He crossed the plains to California as early as 1858 and mined successfully in the Golden state for eight years, when he returned east.  Later he was engaged in mining in Montana for two years.  MR. KIRK first located in Washington in 1879 on the banks of the Pataha river near Walla Walla., where he resided till 1879, when he took up his present ranch five miles north of Sprague.  It consists of 320 acres and is well under cultivation to wheat, oats, barley and vegetables of all kinds.  He is one of the substantial citizens of Lincoln county. His partner, Mr. HENRY FREY is a Minnesota boy who has had a large experience with and is an excellent judge of cattle.  He has a genial personality and has made hosts of friends during his 12 years residence in this vicinity. The firm of FREY & KIRK do a large wholesale and retail  butcher business, their wholesale business being the largest between Walla Walla and Spokane. 


G. A. HENKEL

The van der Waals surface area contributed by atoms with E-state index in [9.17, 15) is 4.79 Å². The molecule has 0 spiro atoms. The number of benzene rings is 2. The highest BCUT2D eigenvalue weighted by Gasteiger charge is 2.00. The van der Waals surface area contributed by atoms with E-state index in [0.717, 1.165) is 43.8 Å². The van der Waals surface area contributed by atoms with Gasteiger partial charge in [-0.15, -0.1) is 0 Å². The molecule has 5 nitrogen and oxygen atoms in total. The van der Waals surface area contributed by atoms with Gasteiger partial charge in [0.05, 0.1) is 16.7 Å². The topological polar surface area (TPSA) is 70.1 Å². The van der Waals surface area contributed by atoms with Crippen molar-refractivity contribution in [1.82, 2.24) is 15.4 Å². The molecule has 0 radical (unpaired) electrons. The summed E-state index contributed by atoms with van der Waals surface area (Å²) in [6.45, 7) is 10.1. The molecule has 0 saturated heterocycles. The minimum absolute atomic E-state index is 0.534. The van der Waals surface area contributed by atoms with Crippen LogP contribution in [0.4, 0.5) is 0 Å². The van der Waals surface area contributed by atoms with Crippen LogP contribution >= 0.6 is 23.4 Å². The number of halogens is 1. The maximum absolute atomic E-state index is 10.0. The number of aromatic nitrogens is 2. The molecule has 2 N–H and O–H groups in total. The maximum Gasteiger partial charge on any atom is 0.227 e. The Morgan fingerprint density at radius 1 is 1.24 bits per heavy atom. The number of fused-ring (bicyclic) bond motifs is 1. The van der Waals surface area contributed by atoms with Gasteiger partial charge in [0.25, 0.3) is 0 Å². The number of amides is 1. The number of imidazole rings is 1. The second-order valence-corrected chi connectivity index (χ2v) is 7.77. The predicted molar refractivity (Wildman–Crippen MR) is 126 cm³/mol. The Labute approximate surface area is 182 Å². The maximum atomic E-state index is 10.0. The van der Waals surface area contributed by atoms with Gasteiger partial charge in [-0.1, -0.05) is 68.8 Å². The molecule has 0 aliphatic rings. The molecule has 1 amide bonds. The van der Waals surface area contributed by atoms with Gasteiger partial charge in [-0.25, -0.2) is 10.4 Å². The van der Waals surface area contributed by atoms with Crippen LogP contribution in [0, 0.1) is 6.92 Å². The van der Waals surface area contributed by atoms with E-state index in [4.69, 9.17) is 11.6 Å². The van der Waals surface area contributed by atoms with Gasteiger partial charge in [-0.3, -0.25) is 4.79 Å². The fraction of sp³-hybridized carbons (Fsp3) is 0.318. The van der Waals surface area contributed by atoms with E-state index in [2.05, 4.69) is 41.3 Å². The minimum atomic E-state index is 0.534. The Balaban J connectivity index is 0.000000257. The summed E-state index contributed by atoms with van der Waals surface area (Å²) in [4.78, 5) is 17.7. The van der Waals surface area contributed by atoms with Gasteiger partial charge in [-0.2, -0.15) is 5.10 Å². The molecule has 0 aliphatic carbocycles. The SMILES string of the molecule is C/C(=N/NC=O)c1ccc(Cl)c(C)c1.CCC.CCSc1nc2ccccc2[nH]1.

Genial GUS HENKEL, as he is known to a wide circle of friends, is a comparatively recent but valuable acquisition to the city.  He came to Sprague three years ago and for the past year has conducted the Silver Club saloon, a favorite resort of business men.  Although new to the business, his unfailing courtesy and pleasing personality, coupled with the excellent quality of liquors handled, has won him exceptional success.  Associated with a partner under the firm name of MELTON & HENKEL, he has just opened a 'branch' establishment at Lind, a prosperous town, in a rich farming center in Adams county. Mr. HENKEL is a native of Wisconsin where he received a good common and graded school education and was engaged in the hotel business, until coming to Washington in 1880.  He resided mainly in Spokane, and Tacoma until taking up his residence in Sprague, where he intends making his permanent home.  Since his residence here he has been united in marriage to Miss JESSIE McDONALD, a charming daughter of JOHN  McDONALD, a prominent rancher of this section.